Obama’s Mythical Retreat from Military Force


Some analysts and TV pundits are, as the old saying goes, so fond of wielding hammers that everything begins to look like a nail. (Photo: David House/Fotopedia)

Here’s a thought: The Iraq War boosters who enthusiastically promoted the idea that a violent invasion would deliver a stable democracy should keep their opinions about the next U.S. war to themselves.

For many pundits and (mostly) Republican politicians, the Obama years have been a time of serious decline of American power in the world. What they mean — and sometimes what they say outright, when they’re being honest — is that they want the United States to be more involved in more wars in foreign countries.

Sure, sometimes they’ll dress it up with rhetoric about American values and influence. Senator John McCain (R-AZ) — still treated as a foreign policy expert by big media — spoke recently about the need to “restore America’s power and prestige.” Fox host Bill O’Reilly declared that Obama “has not acted as a dominant world leader.”

It’s not hard to figure out what these folks really mean. Commenting on the turmoil across the Middle East, TV pundit Cokie Roberts complained that “we just haven’t made a strong enough presence in that region to have people be afraid of this country.” Time magazine explained to readers that Obama “hesitates” instead of using military force, and “trouble follows as a result.”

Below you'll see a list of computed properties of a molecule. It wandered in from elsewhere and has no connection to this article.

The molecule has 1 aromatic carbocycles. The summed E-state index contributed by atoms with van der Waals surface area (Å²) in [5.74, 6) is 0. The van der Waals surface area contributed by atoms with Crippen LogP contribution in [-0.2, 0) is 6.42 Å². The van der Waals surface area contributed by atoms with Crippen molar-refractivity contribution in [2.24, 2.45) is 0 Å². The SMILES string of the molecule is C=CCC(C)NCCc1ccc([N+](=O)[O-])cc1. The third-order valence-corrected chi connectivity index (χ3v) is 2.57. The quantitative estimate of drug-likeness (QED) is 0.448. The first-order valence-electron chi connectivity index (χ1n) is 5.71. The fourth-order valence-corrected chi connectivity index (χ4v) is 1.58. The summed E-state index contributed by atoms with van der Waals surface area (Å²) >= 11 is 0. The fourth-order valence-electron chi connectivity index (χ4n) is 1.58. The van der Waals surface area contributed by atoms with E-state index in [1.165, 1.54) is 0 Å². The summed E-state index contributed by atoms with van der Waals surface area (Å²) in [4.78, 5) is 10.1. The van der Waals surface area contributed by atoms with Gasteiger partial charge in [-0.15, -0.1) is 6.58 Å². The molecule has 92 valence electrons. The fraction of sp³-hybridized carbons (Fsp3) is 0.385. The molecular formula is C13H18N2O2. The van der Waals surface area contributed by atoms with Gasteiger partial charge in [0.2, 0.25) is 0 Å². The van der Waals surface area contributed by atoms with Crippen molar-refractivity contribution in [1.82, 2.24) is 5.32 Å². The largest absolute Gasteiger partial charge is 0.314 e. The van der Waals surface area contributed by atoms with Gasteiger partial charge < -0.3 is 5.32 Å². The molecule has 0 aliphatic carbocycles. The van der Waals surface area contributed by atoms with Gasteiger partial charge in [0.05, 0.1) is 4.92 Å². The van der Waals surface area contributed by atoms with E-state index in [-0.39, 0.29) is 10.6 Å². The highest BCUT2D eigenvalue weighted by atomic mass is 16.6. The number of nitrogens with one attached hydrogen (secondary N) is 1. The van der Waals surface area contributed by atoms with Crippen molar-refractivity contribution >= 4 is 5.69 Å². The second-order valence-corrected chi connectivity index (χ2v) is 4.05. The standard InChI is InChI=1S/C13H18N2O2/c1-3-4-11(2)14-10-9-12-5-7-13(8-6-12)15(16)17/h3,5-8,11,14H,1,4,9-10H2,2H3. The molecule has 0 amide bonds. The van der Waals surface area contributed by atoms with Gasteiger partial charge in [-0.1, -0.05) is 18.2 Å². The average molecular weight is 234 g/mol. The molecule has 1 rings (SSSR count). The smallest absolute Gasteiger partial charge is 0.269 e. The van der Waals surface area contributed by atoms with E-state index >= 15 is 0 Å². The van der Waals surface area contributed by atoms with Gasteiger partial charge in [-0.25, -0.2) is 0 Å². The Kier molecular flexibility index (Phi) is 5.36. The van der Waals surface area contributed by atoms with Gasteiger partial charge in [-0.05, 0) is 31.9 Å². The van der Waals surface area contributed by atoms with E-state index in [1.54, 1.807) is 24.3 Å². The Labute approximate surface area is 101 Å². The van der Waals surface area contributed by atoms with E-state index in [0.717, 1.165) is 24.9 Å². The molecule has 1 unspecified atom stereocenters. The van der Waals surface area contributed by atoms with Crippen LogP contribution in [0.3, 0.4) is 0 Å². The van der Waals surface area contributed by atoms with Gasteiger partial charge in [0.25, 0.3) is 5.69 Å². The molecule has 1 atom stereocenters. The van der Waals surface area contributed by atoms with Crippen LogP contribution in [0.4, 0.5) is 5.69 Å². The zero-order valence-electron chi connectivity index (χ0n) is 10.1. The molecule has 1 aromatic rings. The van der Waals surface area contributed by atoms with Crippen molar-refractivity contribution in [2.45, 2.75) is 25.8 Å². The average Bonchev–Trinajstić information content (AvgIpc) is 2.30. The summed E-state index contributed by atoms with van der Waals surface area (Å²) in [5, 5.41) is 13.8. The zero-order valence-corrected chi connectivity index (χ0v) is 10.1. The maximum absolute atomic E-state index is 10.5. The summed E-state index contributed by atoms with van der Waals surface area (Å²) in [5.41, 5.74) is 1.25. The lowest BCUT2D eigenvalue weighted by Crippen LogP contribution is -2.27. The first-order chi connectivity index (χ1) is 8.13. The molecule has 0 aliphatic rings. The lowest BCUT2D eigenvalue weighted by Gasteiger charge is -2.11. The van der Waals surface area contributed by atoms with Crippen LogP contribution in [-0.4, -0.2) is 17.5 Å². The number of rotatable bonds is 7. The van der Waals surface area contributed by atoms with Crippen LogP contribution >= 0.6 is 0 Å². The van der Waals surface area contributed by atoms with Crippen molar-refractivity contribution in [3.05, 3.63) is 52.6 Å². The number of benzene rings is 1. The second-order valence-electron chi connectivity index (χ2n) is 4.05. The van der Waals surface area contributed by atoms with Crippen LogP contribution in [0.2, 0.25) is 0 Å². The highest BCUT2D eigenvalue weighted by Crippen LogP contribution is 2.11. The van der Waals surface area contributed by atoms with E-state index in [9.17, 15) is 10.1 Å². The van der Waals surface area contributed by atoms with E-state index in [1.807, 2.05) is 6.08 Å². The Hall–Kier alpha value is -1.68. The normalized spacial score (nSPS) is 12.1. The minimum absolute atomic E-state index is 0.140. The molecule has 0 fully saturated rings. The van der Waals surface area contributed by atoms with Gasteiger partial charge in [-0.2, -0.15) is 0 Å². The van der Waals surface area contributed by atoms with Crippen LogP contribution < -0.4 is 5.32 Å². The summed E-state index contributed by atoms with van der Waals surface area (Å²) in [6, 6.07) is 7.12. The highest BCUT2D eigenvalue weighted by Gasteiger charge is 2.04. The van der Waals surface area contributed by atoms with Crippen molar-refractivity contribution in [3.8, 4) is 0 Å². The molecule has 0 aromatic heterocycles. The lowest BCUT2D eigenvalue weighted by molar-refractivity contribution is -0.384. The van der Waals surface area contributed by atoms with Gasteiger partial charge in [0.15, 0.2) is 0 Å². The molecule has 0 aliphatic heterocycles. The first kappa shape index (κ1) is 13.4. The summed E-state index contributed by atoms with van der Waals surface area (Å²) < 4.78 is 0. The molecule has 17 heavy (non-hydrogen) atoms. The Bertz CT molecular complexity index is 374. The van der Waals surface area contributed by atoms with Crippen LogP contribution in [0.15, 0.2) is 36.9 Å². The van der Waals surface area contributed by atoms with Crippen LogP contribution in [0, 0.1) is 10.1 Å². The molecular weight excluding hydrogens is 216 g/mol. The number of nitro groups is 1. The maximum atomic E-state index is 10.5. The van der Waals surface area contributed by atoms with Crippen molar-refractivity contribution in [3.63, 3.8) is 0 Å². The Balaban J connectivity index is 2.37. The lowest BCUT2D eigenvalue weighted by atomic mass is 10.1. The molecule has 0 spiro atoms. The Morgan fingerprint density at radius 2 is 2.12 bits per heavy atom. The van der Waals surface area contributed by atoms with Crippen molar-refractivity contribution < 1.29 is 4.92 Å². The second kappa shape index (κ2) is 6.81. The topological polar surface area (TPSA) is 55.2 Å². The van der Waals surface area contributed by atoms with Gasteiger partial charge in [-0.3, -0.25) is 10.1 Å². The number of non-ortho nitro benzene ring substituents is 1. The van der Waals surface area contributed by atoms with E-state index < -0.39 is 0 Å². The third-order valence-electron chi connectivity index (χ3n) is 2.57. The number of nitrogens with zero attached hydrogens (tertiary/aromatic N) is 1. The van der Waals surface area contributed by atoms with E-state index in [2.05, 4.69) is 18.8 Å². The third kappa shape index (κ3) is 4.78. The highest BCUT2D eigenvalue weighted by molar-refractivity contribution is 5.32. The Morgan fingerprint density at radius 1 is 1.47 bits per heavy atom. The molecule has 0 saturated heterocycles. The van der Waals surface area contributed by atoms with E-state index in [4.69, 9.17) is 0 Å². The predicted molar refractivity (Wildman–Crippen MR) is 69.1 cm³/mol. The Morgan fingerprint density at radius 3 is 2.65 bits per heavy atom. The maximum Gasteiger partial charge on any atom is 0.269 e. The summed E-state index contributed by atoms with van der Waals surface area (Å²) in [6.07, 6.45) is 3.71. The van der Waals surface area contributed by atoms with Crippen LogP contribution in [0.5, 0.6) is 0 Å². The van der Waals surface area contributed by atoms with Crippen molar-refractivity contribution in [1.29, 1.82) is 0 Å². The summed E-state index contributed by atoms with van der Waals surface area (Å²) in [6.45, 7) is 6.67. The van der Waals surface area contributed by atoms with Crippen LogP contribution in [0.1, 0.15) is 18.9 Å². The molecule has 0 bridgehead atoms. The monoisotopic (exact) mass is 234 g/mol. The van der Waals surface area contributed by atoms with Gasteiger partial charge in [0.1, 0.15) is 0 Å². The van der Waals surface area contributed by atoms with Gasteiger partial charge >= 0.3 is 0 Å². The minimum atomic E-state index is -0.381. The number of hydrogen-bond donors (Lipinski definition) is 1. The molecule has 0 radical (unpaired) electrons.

Stop and think about that one for a second. The United States, of course, invaded Iraq in 2003 and occupied it for the next decade. The invasion and occupation of Afghanistan has gone on even longer. The Obama administration, often away from the media spotlight, has waged a drone war in Pakistan and Yemen — killing hundreds of innocent civilians.

We led a military intervention to oust Libya’s Muammar Gaddafi, leaving the country a more violent and chaotic place. And if you’re looking at the current crisis in Gaza, don’t forget that the United States has been a stalwart ally of Israel, our country’s top recipient of military aid.

In short — does it sound like the United States is too “hands-off”?

One of the big problems with our armchair foreign policy gurus — besides the fact that so many of them have been so wrong for so long about so many things — is that they try to convince the rest of us that the Obama administration has retreated from using military force. This is obviously false — just consider the drone wars and Libya and the massive escalation of the Afghan War, for starters.

But the problem is bigger than that.

These analysts and TV pundits are, as the old saying goes, so fond of wielding hammers that everything begins to look like a nail. From the comforts of air-conditioned TV studios, all manner of foreign crises would be solved if the White House would just be more willing to bomb, attack and invade.

It doesn’t seem to matter to them where or what the problem might be. From Syria to Iraq to anywhere else, there’s nothing that can’t be fixed by U.S. military assaults. These are the people who look at the horrors in Syria and think the solution is to supply more weapons even if it’s just a recipe for more violence and suffering.

The good news is that it doesn’t seem to be working with the American public.

The New York Times recently noted that while Obama doesn’t get high marks on his foreign policy, “polls find that Americans do not want Mr. Obama to get the country enmeshed more deeply in places like Ukraine and Iraq.”

It all makes me wonder why the media gives so many warmongers a platform. The fact is there are relatively few voices in these media debates calling for peace and diplomacy. Too often, the need to commit to more war isn’t treated as an assertion so much as an assumption.